It is perhaps inevitable that the question of images, that is, the question not only of their value but their power to simultaneously represent and conceal, to seduce and to deceive, to make holy and to profane, would emerge as a primal locus of both theological and philosophical reflection in recent decades. Indeed, we (post)moderns live in an age which is, perhaps more than any other, saturated by and fascinated with images. Enraptured by our screens we increasingly inhabit a world of mediated immediacy, where the virtual is interwoven with the real so thoroughly and so intimately that the line separating these two poles of experience becomes ever harder to distinguish. Nonetheless, the questions which arise out of our peculiar contemporary relationship with images are themselves hardly new (as any reader of Plato is likely to observe) and have served as persistent points of theological controversy and confrontation for centuries, especially within Christianity, a fact reflected by the historical upheavals of Byzantine iconoclasm and the Reformation. The resulting divisions between those who would name their opponents “idolators” and those who would name them “iconoclasts,” suggests an incommensurable opposition between two utterly contradictory ways of conceiving the possibilities of imagining (and imaging) the Divine, and of how images in general operate. They either tell the whole truth or they lie.
Natalie Carnes in Image and Presence insists on the other hand that this familiar either/or is ultimately but a Manichean binary which misunderstands the phenomenality of images in such a way that occludes a proper understanding of their very efficacy altogether. In place of this false dichotomy, Carnes offers a conciliatory both/and, pressing in on an uncomfortable paradox at the very heart of images themselves: images only tell the truth when they admit of their own falsity, and they only lie when they purport to be identical with the truth. That is, the very difference between a true image (an icon) and a false image (an idol) is marked by whether or not the image admits of an excess beyond itself through its own self-negation (iconoclasm), or whether it occludes this excess by deceptively insisting upon its own comprehensiveness. Ultimately then, an icon is differentiated from an idol only insofar as it bears within itself a moment of iconoclasm which manifests precisely the excess which the icon analogously depicts. In Carnes’s own words, “The negation at the heart of imaging is not an eradication or an erasure . . . it is a breaking open that leads to greater revelation, it is a way of saying images mediate presence-in-absence and likeness-in-unlikeness. When absence and unlikeness are elided, the image becomes an idol” (7). Far from being incommensurable, Image and Presence instead supposes that iconoclasm and inconophilia are rather two dialectically interwoven expressions of fidelity which must be held together in revelatory tension.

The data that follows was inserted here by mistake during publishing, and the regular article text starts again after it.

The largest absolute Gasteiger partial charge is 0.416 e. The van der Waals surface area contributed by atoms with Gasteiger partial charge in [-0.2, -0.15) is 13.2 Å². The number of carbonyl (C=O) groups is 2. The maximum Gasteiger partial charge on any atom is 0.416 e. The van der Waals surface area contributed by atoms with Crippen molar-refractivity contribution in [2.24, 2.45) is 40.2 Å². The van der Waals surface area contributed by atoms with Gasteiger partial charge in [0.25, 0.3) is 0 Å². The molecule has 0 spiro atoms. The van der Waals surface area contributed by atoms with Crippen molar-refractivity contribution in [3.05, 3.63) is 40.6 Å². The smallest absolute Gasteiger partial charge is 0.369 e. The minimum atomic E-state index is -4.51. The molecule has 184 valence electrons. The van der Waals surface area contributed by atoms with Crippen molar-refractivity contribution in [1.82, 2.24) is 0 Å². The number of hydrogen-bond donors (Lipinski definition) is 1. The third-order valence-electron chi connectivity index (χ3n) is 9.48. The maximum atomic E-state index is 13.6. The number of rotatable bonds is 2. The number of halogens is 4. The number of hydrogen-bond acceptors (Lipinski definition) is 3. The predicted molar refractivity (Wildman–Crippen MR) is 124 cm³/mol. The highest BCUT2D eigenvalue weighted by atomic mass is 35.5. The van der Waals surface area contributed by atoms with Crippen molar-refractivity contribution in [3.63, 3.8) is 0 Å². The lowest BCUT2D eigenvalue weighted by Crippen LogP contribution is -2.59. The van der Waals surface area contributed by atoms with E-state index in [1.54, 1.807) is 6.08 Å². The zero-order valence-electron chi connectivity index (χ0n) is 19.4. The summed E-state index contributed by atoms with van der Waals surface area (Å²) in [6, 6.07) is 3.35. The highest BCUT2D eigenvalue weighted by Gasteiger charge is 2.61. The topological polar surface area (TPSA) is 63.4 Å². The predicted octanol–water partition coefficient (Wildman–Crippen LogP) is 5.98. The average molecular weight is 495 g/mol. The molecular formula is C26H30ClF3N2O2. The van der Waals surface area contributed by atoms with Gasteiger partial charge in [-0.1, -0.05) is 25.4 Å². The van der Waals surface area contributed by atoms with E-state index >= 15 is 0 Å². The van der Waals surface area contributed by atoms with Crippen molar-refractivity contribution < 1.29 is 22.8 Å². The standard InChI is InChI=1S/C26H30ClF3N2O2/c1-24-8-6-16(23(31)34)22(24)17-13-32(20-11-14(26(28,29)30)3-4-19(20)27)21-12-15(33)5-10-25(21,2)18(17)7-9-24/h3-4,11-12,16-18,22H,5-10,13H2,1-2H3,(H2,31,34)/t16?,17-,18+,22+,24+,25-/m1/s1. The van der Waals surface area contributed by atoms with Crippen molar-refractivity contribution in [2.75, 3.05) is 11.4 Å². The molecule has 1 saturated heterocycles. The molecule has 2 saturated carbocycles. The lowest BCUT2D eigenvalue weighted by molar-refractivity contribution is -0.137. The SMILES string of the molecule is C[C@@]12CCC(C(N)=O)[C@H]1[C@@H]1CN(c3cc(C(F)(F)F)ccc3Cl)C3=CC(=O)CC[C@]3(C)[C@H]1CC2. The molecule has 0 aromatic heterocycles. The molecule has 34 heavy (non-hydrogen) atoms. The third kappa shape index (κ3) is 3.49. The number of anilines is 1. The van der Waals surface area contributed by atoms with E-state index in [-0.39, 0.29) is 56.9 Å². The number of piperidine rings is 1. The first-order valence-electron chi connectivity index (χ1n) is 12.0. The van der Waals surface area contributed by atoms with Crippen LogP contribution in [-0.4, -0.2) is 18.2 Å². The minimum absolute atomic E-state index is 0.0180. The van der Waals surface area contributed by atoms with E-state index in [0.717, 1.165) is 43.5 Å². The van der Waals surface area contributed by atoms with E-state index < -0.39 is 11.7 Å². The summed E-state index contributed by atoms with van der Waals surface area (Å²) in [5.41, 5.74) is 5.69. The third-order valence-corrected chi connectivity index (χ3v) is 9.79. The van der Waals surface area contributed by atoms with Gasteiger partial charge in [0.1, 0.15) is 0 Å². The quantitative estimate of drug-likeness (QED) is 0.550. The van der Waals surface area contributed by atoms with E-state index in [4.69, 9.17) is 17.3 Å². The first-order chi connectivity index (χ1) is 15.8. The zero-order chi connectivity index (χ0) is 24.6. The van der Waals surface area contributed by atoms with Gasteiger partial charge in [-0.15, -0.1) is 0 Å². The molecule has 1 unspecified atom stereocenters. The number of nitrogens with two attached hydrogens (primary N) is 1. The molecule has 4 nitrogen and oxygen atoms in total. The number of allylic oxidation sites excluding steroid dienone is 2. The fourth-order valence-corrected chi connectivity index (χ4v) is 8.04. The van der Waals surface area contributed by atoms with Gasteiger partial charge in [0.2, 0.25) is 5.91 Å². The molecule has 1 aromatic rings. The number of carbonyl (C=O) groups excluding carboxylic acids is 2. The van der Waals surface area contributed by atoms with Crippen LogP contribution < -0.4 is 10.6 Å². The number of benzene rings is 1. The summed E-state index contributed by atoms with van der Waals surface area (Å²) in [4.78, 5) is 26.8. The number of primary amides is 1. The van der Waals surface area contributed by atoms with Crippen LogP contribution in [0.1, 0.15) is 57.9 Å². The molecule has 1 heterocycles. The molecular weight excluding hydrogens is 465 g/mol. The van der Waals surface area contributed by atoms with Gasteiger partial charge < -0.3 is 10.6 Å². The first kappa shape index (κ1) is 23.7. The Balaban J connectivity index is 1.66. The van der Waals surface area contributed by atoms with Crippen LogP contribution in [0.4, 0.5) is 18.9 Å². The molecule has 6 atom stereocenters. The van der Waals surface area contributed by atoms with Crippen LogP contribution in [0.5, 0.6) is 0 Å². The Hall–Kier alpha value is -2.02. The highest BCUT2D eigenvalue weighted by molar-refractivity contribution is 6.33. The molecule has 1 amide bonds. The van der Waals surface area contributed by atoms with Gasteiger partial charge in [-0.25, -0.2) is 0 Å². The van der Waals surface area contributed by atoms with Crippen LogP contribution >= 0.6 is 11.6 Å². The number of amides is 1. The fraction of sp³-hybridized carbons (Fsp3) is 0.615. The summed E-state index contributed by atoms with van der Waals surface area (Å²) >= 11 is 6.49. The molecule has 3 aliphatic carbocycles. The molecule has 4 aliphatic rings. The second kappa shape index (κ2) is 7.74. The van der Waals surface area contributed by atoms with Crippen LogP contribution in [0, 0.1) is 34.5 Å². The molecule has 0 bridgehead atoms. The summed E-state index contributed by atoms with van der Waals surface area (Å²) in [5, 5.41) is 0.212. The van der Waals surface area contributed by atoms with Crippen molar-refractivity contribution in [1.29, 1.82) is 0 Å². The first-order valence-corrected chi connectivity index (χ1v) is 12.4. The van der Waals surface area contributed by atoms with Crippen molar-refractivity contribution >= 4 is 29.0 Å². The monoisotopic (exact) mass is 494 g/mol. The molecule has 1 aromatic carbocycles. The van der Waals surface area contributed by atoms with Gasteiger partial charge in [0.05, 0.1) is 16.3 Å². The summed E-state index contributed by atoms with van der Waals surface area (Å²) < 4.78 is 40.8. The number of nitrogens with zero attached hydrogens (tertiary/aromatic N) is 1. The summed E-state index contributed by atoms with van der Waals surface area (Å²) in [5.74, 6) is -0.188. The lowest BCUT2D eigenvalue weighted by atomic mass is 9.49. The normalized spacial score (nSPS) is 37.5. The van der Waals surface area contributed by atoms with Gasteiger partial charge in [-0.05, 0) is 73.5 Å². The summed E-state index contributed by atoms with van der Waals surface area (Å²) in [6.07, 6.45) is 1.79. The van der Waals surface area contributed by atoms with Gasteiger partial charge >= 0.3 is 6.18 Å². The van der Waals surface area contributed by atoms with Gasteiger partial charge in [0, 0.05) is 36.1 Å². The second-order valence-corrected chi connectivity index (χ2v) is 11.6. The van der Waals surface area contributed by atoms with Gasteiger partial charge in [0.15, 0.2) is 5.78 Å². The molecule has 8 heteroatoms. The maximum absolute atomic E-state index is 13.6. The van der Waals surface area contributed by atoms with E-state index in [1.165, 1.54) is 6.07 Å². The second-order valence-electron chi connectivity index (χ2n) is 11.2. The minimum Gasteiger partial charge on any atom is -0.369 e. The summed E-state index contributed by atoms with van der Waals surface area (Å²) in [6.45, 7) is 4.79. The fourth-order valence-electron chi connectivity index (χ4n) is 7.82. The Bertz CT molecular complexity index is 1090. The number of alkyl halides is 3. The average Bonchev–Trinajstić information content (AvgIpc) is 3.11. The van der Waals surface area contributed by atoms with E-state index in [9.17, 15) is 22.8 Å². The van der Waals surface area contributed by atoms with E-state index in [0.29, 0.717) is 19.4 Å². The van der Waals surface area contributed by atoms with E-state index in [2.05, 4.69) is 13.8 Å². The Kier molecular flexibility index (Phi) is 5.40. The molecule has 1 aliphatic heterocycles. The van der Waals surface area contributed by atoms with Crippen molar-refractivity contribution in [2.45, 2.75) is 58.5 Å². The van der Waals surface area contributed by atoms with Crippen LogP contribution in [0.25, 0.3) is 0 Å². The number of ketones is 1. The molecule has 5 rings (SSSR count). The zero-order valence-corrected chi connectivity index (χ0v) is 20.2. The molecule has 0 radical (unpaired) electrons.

While this rather radical thesis about images and their paradoxical nature is developed with a stunning multivalence which considers everything from political cartoons, pornography, to religious art, the central axis of this rewarding and challenging book is fundamentally ecumenical and explicitly christological. Indeed, Carnes prepares a veritable feast for the Eastern Orthodox and Roman Catholic “iconophiles” as much as for the Protestant “iconoclast” which is sure to simultaneously delight, scandalize, and provoke all parties into revisiting (and rethinking) a central locus of differentiation across the plurality of Christian traditions (and indeed, across Abrahamic faiths more generally). Drawing on the classical Chalcedonian formulation of the union of Divine and human natures in the person of Christ, Carnes overcomes the oppositional dichotomy between seen and unseen, by recovering a view of Christ himself as the prototypical icon, the visible form which manifests the invisible God.
In the coming days, this symposium will continue to probe and to challenge the boundaries of Carnes’s project, bringing it into conversation with a variety of perspectives. Andrew Prevot wonders about the potential and inherent limitations of encountering the suffering and the oppressed as embedded within an analogical relationship between the face of Christ and the face of the other. Both Kathryn Reklis and Amaryah Shaye Armstrong seek to challenge the hidden power relations which underly not only much of our modern fascination with images and aesthetic categories but also the limitations of the Christian tradition itself for confronting the legacies of coloniality, slavery, and the oppression of indigenous communities. Jennifer Newsome Martin interrogates the relationship between an ontological conception of the image and the constitutive role of an apprehending subject in order to further elucidate the philosophical dimensions of the theological-aesthetic claims at the very heart of Image Presence. Taken together, this cacophony of voices, each with their own concerns and insights, as well as Carnes’s own thoughtful engagement with them, undoubtedly reveals the rare richness and complexity of this exciting book which surely invites ever greater conversation.